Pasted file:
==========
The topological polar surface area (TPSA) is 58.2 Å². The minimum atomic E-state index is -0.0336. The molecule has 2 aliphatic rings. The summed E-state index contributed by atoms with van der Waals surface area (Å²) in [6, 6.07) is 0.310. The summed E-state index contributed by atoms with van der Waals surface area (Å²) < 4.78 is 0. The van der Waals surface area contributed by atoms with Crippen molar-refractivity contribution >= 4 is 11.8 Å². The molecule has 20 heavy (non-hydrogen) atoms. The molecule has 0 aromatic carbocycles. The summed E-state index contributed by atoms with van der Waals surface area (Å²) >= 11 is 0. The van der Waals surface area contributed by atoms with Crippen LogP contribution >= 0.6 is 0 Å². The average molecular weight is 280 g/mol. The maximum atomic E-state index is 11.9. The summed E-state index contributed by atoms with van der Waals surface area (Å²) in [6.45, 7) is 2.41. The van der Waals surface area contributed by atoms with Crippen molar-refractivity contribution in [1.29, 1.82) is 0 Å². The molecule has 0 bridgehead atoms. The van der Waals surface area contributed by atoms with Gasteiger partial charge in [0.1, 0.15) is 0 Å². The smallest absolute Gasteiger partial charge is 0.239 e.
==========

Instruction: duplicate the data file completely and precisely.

The topological polar surface area (TPSA) is 58.2 Å². The minimum atomic E-state index is -0.0336. The molecule has 2 aliphatic rings. The summed E-state index contributed by atoms with van der Waals surface area (Å²) in [6, 6.07) is 0.310. The summed E-state index contributed by atoms with van der Waals surface area (Å²) < 4.78 is 0. The van der Waals surface area contributed by atoms with Crippen molar-refractivity contribution >= 4 is 11.8 Å². The molecule has 20 heavy (non-hydrogen) atoms. The molecule has 0 aromatic carbocycles. The summed E-state index contributed by atoms with van der Waals surface area (Å²) >= 11 is 0. The van der Waals surface area contributed by atoms with Crippen LogP contribution >= 0.6 is 0 Å². The average molecular weight is 280 g/mol. The maximum atomic E-state index is 11.9. The summed E-state index contributed by atoms with van der Waals surface area (Å²) in [6.45, 7) is 2.41. The van der Waals surface area contributed by atoms with Crippen molar-refractivity contribution in [1.29, 1.82) is 0 Å². The molecule has 0 bridgehead atoms. The van der Waals surface area contributed by atoms with Gasteiger partial charge in [0.1, 0.15) is 0 Å². The smallest absolute Gasteiger partial charge is 0.239 e.